A Sniper’s Perspective

american sniperAmerican Sniper (Kyle) is about America’s most lethal sniper, Navy Seal Chris Kyle.  It was gripping to read about Kyle’s perspectives and first-account experiences of his training and fighting in the Middle East as a highly-trained sniper.  He talks about his motivations behind his killing and how each one had to be documented and defended.  He was a skilled warrior and had a true sense of duty to his country.

I read Lone Survivor a few years ago and it made me wonder how many of our top warriors were raised in the south, hunting and shooting guns from an early age.  Both the author of American Sniper and Lone Survivor are from Texas and grew up hunting in the woods.

I thought American Sniper was made more compelling because it incorporated Kyle’s wife’s perspective, being home with their kids, while her husband was in a combat zone, unsure of if or when she would ever see him again. She struggled with his sense of loyalty to country and understood that he often put his country ahead of his family.  This, of course, is necessary for a soldier to do, when in combat.  Kyle’s wife’s perspective gave the book more of a personal touch and made it better-rounded.

I am thankful for our soldiers who feel the call of duty and fight to keep conflicts off of American soil and to keep us safe.  I am thankful to their spouses, who make so many sacrifices as well.  I was glad to read this memoir and gain better perspective.  I am grateful to our boys who fight, and to their families.


A Wild Journey

wildWild: From Lost to Found on the Pacific Crest Trail (Strayed) – I give this book five stars, not because I agree with all the decisions that the author made, but because she wrote with a lot of raw, honest feeling, from a place of deep pain, and she surmounted her pain and forged a way for herself, showing tremendous strength and bravery.  There is much to be admired, so I won’t delve into any tangential criticisms.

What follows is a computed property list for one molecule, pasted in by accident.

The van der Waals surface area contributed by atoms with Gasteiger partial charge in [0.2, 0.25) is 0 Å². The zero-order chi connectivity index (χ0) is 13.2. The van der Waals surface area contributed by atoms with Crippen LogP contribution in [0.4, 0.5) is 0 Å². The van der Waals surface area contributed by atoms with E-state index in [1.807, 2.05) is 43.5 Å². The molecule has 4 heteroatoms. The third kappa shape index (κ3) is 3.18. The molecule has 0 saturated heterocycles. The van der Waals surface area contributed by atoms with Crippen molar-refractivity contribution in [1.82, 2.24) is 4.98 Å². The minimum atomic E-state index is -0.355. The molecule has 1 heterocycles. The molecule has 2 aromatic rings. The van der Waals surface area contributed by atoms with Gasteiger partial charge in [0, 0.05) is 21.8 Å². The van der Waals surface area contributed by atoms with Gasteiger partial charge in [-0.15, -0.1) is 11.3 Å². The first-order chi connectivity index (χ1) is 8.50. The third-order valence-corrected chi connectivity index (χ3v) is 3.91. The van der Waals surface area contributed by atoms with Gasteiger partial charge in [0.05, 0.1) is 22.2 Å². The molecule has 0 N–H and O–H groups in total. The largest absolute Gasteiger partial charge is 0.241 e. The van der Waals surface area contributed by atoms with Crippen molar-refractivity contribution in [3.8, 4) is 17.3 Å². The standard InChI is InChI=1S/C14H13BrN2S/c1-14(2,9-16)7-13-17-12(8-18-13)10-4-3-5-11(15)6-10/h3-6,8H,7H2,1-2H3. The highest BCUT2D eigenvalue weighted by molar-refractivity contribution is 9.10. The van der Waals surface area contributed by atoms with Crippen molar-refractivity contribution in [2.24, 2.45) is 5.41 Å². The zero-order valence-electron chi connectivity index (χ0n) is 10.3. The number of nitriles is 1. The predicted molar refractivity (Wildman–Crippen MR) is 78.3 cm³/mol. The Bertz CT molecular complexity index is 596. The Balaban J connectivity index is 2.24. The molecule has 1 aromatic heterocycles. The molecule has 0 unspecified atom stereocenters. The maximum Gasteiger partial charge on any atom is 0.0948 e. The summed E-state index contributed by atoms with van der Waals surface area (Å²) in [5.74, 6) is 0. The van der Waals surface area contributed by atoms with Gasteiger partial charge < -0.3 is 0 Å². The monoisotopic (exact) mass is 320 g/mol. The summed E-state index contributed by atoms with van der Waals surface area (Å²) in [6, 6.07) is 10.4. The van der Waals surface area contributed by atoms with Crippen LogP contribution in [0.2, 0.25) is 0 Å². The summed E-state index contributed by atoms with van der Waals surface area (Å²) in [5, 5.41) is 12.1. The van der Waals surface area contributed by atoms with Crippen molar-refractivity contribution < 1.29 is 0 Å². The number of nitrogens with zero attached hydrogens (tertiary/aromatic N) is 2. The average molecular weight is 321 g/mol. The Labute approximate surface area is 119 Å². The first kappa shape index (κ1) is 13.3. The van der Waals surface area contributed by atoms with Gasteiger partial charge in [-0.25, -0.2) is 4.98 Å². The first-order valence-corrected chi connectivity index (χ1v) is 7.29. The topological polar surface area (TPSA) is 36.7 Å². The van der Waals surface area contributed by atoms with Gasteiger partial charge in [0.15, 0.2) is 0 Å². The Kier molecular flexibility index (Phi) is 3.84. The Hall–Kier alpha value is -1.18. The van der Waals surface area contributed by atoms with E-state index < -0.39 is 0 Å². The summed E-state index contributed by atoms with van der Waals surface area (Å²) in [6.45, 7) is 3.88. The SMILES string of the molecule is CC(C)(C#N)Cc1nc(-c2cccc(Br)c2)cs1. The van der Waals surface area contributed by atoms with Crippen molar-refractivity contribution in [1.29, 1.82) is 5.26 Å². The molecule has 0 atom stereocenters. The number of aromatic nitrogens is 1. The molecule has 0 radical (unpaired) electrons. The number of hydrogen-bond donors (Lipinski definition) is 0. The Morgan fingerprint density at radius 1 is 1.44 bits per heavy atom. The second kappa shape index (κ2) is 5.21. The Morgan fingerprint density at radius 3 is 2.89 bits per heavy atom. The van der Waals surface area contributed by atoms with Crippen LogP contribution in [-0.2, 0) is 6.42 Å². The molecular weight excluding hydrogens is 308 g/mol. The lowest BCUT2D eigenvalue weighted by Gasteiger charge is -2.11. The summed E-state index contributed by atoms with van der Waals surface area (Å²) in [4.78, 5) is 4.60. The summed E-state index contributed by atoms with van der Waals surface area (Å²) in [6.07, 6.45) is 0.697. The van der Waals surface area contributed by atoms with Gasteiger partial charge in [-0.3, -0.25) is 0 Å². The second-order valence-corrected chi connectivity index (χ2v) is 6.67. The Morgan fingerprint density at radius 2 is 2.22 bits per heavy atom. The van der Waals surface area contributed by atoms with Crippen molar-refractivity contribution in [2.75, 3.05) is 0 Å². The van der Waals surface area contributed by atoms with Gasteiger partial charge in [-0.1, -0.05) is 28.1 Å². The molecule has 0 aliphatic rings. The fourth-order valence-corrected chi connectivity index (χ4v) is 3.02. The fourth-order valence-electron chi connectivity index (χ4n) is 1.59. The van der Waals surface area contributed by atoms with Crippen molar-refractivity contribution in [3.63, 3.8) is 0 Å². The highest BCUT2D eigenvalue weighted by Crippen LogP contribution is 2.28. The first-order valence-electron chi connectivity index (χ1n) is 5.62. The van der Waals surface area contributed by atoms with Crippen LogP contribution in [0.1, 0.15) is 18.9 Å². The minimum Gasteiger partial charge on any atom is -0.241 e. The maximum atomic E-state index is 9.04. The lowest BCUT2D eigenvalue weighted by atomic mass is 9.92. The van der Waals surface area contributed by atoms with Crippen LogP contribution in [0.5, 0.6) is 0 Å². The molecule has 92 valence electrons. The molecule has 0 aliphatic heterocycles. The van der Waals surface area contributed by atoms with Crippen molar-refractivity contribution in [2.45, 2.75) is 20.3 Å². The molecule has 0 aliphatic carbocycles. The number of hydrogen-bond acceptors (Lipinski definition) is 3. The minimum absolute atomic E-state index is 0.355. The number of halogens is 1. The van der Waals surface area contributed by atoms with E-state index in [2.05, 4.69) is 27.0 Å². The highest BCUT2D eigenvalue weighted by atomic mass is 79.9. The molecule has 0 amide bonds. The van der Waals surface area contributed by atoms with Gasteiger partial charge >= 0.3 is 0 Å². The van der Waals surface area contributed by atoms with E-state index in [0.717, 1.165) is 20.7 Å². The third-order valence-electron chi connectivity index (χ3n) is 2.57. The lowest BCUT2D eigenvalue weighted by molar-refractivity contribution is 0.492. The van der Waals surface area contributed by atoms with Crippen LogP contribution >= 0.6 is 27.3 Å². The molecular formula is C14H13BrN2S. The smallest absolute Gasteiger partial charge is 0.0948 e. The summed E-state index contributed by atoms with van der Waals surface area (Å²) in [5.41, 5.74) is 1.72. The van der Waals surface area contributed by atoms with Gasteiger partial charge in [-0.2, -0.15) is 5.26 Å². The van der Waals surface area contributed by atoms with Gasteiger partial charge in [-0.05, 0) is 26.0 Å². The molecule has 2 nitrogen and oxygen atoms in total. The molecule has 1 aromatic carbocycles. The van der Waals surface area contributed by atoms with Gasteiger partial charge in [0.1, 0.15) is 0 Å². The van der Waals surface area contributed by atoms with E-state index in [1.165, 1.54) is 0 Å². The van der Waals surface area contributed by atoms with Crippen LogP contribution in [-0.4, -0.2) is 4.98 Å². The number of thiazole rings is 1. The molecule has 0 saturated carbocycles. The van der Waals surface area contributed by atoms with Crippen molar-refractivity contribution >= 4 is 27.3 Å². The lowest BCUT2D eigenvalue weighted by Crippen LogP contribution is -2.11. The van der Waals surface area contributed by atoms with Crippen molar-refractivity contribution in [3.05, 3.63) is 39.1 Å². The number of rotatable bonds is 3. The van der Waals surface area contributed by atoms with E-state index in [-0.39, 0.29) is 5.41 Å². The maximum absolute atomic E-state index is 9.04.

Strayed’s account of life on the Pacific Crest Trail (PCT)—a continuous trail stretching from Mexico to Canada, through California, Oregon and Washington—out in the wilderness with so many dangers and so little protection, was riveting.  Her journey was long and tumultuous, in both the physical and emotional sense.  Her hiking boots were too small, her load too heavy for her, and there were a host of other physical hurdles for Strayed to surmount.  It was also emotional as she had a lot of family baggage to overcome and personal redemption to fight for.

You would think, after a while, with so many miles to cover, her journey would become too repetitive or too lengthy to read with interest.  But that was not the case.  Each segment of Strayed’s trek on the PCT was highly interesting to me.

I enjoyed Strayed’s writing about the things that mattered and the pain and the struggles.  I appreciated her honesty.  Her writing is very vivid and true.  Some parts of this book made me sad and angry and some parts made me laugh and feel triumphant.  When she fantasized about a cold, crisp Snapple Lemonade, I wanted one too. When she described the nights in her tent, alone except for the wild animal noises, I shivered just a little.  When she hiked for days with only two cents in her pocket, and wondering if she had enough water to make it, I worried for her and rooted for her.  When she wrote about her mom dying, I felt like I was a silent observer, in the moment with her.  When she wrote about feeling vulnerable on the trail, as a woman, I felt scared for her and a little vulnerable too.

I highly recommend this book.  I can’t wait to see the movie soon, although when a book is really good I worry that the movie will disappoint.

Hiking the Appalachian Trail has never strongly appealed to me, but after reading about the PCT, maybe especially because I’m a native Californian and understand it’s rugged beauty, I would love the chance to hike the PCT someday.  But definitely not alone!  And definitely with more pocket change to buy those coveted Snapple Lemonades!